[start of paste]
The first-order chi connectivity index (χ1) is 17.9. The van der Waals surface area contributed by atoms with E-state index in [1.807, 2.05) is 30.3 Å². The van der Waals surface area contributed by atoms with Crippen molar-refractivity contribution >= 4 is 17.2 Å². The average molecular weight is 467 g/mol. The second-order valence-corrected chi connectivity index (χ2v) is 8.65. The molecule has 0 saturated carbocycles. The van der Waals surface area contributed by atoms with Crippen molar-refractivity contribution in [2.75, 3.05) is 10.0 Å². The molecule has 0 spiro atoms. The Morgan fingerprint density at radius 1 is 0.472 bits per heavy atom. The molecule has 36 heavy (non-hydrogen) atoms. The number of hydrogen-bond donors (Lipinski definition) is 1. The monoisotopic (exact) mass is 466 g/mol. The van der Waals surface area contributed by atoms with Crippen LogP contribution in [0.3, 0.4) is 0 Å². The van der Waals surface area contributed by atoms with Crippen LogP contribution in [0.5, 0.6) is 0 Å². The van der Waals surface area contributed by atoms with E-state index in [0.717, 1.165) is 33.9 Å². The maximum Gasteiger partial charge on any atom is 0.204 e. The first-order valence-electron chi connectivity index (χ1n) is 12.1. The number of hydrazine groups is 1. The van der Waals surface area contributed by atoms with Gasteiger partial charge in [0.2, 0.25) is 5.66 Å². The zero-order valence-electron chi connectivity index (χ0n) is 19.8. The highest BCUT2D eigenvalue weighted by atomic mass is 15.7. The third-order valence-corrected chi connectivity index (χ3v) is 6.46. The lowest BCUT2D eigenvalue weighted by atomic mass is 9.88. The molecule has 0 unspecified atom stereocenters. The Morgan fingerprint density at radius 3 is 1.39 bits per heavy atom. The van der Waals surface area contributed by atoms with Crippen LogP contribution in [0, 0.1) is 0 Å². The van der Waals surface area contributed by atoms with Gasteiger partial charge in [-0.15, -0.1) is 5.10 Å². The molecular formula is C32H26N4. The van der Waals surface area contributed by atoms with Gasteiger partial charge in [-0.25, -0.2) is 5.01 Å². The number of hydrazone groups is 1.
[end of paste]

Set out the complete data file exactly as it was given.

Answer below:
The first-order chi connectivity index (χ1) is 17.9. The van der Waals surface area contributed by atoms with E-state index in [1.807, 2.05) is 30.3 Å². The van der Waals surface area contributed by atoms with Crippen molar-refractivity contribution >= 4 is 17.2 Å². The average molecular weight is 467 g/mol. The second-order valence-corrected chi connectivity index (χ2v) is 8.65. The molecule has 0 saturated carbocycles. The van der Waals surface area contributed by atoms with Crippen molar-refractivity contribution in [2.75, 3.05) is 10.0 Å². The molecule has 0 spiro atoms. The Morgan fingerprint density at radius 1 is 0.472 bits per heavy atom. The molecule has 36 heavy (non-hydrogen) atoms. The number of hydrogen-bond donors (Lipinski definition) is 1. The monoisotopic (exact) mass is 466 g/mol. The van der Waals surface area contributed by atoms with Crippen LogP contribution in [0.3, 0.4) is 0 Å². The van der Waals surface area contributed by atoms with Crippen LogP contribution in [0.5, 0.6) is 0 Å². The van der Waals surface area contributed by atoms with E-state index in [0.717, 1.165) is 33.9 Å². The maximum Gasteiger partial charge on any atom is 0.204 e. The first-order valence-electron chi connectivity index (χ1n) is 12.1. The number of hydrazine groups is 1. The van der Waals surface area contributed by atoms with Gasteiger partial charge in [0.2, 0.25) is 5.66 Å². The zero-order valence-electron chi connectivity index (χ0n) is 19.8. The highest BCUT2D eigenvalue weighted by atomic mass is 15.7. The third-order valence-corrected chi connectivity index (χ3v) is 6.46. The lowest BCUT2D eigenvalue weighted by atomic mass is 9.88. The molecule has 0 unspecified atom stereocenters. The Morgan fingerprint density at radius 3 is 1.39 bits per heavy atom. The van der Waals surface area contributed by atoms with Crippen LogP contribution in [0, 0.1) is 0 Å². The van der Waals surface area contributed by atoms with Gasteiger partial charge in [-0.15, -0.1) is 5.10 Å². The molecular formula is C32H26N4. The van der Waals surface area contributed by atoms with Gasteiger partial charge in [-0.25, -0.2) is 5.01 Å². The number of hydrazone groups is 1.